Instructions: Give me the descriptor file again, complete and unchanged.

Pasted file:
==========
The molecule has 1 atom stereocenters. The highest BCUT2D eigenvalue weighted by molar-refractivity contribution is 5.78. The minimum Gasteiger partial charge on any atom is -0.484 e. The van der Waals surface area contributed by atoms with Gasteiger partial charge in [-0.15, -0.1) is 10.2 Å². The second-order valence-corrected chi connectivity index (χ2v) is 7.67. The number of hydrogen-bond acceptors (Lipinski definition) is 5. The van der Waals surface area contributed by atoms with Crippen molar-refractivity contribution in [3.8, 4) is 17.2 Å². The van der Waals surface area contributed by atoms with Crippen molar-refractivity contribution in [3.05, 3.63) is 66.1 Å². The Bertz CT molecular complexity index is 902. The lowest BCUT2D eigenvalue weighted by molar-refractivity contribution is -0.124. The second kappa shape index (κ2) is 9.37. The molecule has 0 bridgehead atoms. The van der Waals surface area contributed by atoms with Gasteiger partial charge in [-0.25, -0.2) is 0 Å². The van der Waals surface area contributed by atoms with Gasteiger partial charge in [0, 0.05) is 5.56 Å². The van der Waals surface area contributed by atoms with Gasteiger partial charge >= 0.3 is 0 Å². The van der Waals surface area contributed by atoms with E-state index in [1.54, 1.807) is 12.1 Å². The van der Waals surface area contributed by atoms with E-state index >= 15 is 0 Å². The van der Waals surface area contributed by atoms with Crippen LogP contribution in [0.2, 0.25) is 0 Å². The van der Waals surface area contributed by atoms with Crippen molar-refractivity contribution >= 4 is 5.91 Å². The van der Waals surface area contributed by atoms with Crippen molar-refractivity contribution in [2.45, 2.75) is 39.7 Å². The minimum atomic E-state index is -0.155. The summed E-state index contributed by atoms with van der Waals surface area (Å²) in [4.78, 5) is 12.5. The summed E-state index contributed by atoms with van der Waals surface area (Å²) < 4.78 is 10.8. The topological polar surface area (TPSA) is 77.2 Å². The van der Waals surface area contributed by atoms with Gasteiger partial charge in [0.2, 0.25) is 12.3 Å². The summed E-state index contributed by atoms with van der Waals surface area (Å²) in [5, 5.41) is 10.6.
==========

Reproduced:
The molecule has 1 atom stereocenters. The highest BCUT2D eigenvalue weighted by molar-refractivity contribution is 5.78. The minimum Gasteiger partial charge on any atom is -0.484 e. The van der Waals surface area contributed by atoms with Gasteiger partial charge in [-0.15, -0.1) is 10.2 Å². The second-order valence-corrected chi connectivity index (χ2v) is 7.67. The number of hydrogen-bond acceptors (Lipinski definition) is 5. The van der Waals surface area contributed by atoms with Crippen molar-refractivity contribution in [3.8, 4) is 17.2 Å². The van der Waals surface area contributed by atoms with Crippen molar-refractivity contribution in [3.05, 3.63) is 66.1 Å². The Bertz CT molecular complexity index is 902. The lowest BCUT2D eigenvalue weighted by molar-refractivity contribution is -0.124. The second kappa shape index (κ2) is 9.37. The molecule has 0 bridgehead atoms. The van der Waals surface area contributed by atoms with Gasteiger partial charge in [-0.25, -0.2) is 0 Å². The van der Waals surface area contributed by atoms with Gasteiger partial charge in [0, 0.05) is 5.56 Å². The van der Waals surface area contributed by atoms with Gasteiger partial charge >= 0.3 is 0 Å². The van der Waals surface area contributed by atoms with E-state index in [1.54, 1.807) is 12.1 Å². The van der Waals surface area contributed by atoms with E-state index >= 15 is 0 Å². The van der Waals surface area contributed by atoms with Crippen LogP contribution in [0.2, 0.25) is 0 Å². The van der Waals surface area contributed by atoms with Crippen molar-refractivity contribution >= 4 is 5.91 Å². The van der Waals surface area contributed by atoms with Crippen molar-refractivity contribution in [2.45, 2.75) is 39.7 Å². The minimum atomic E-state index is -0.155. The summed E-state index contributed by atoms with van der Waals surface area (Å²) in [4.78, 5) is 12.5. The summed E-state index contributed by atoms with van der Waals surface area (Å²) < 4.78 is 10.8. The topological polar surface area (TPSA) is 77.2 Å². The van der Waals surface area contributed by atoms with Gasteiger partial charge in [0.2, 0.25) is 12.3 Å². The summed E-state index contributed by atoms with van der Waals surface area (Å²) in [5, 5.41) is 10.6.